The two little buttons on either side of each dial reset one of that set's controls ... the left button resets all things done by the ball, the right one resets the controls set by the dial.

 

The button in between the middle and right set of controls cycles you into the next Tab down on the Lumetri panel while activating that panel in the interface on-screen. And you also can easily and quickly use the button between the left and middle control sets (shown as "Select Alternative" in the mapping controller) while held down, as either a jog control (standard mapping) or with a re-mapping, to "bypass" the Lumetri panel to do a quick check comparing the clip at present versus before corrections. The mapping software is fast, easy to learn, and does a good job.

 

For instance, I've never found the Basic tab worth using while working with a mouse or pen-tablet. But with the Ripple, I've turned that entire tab into a fast and furious (besides intuitive!) place for basic "neutralization" of clips, the first step in grading. Here's an image of the way I've mapped the Ripple controls for the Basic tab ... you see there are three lines of text below each control set.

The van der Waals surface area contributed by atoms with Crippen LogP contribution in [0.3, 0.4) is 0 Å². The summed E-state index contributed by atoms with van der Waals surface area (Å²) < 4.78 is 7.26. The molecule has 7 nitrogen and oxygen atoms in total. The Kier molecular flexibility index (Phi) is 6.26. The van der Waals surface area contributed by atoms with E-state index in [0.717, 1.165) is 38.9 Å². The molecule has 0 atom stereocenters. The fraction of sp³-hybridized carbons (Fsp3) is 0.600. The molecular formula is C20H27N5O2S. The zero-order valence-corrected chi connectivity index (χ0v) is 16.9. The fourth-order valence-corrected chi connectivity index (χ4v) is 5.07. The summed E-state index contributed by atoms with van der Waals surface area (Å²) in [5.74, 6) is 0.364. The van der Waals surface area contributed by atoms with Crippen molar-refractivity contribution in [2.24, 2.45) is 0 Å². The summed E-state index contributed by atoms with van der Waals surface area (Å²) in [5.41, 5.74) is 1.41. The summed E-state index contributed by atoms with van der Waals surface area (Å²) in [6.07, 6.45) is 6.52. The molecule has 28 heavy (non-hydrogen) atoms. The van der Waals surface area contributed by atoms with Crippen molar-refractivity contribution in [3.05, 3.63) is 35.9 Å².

The top line is what the dial above the red ball is set to control (that Z axis), the middle line is what the horizontal ("X axis") motion of the red ball is set to control, and the bottom line what the vertical ("Y" axis) motion of the red ball will control. This is very easy to set ... just click on a control, and step through the available options.

 

From left to right in the Ripple settings for the Lumetri Basic tab, I've got left dial set for Blacks, center dial for Exposure (a mush-up of "brightness/gamma" and exposure/contrast), and the right dial for Whites. This allows me to quickly set black point, white point, and basic "brightness" of a clip. I'll be working two or three controls at the same time watching the Lumetri scopes while working.

The left ball is my "Contrast" control tool … mapped so that the Contrast slider is left-right motion, and the Saturation slider is up-down motion. I realize most people don't think of "Saturation" as a contrast control, but it most definitely is! You have two forms of contrast: Luma (brightness) and Chroma. Both are set with one hand … easily, and quickly, intuitively.